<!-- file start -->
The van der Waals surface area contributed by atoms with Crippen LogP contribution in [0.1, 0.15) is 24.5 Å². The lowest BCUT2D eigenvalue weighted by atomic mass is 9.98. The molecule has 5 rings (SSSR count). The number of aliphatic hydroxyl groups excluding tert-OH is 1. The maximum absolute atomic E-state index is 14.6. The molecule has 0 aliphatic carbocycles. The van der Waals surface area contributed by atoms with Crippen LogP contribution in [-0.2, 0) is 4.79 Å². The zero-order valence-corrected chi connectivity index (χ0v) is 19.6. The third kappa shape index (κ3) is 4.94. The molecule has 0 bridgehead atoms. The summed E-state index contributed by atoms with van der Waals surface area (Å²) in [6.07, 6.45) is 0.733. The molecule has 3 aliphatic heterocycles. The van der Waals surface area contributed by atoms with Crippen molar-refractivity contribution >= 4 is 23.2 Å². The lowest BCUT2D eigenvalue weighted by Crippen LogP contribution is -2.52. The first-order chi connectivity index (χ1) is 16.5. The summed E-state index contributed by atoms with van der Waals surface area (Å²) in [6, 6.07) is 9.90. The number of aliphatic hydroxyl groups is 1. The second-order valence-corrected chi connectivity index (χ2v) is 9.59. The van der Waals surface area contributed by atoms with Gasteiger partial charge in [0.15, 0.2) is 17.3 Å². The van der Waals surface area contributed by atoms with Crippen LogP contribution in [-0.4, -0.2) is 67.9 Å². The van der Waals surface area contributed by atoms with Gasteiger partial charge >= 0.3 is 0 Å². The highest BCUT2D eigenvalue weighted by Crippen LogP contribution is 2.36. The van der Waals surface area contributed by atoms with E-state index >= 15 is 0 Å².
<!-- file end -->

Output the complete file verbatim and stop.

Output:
The van der Waals surface area contributed by atoms with Crippen LogP contribution in [0.1, 0.15) is 24.5 Å². The lowest BCUT2D eigenvalue weighted by atomic mass is 9.98. The molecule has 5 rings (SSSR count). The number of aliphatic hydroxyl groups excluding tert-OH is 1. The maximum absolute atomic E-state index is 14.6. The molecule has 0 aliphatic carbocycles. The van der Waals surface area contributed by atoms with Crippen LogP contribution in [-0.2, 0) is 4.79 Å². The zero-order valence-corrected chi connectivity index (χ0v) is 19.6. The third kappa shape index (κ3) is 4.94. The molecule has 0 bridgehead atoms. The summed E-state index contributed by atoms with van der Waals surface area (Å²) in [6.07, 6.45) is 0.733. The molecule has 3 aliphatic heterocycles. The van der Waals surface area contributed by atoms with Crippen molar-refractivity contribution >= 4 is 23.2 Å². The lowest BCUT2D eigenvalue weighted by Crippen LogP contribution is -2.52. The first-order chi connectivity index (χ1) is 16.5. The summed E-state index contributed by atoms with van der Waals surface area (Å²) in [6, 6.07) is 9.90. The number of aliphatic hydroxyl groups is 1. The second-order valence-corrected chi connectivity index (χ2v) is 9.59. The van der Waals surface area contributed by atoms with Gasteiger partial charge in [0.15, 0.2) is 17.3 Å². The van der Waals surface area contributed by atoms with Crippen LogP contribution in [-0.4, -0.2) is 67.9 Å². The van der Waals surface area contributed by atoms with Gasteiger partial charge >= 0.3 is 0 Å². The highest BCUT2D eigenvalue weighted by Crippen LogP contribution is 2.36. The van der Waals surface area contributed by atoms with E-state index >= 15 is 0 Å².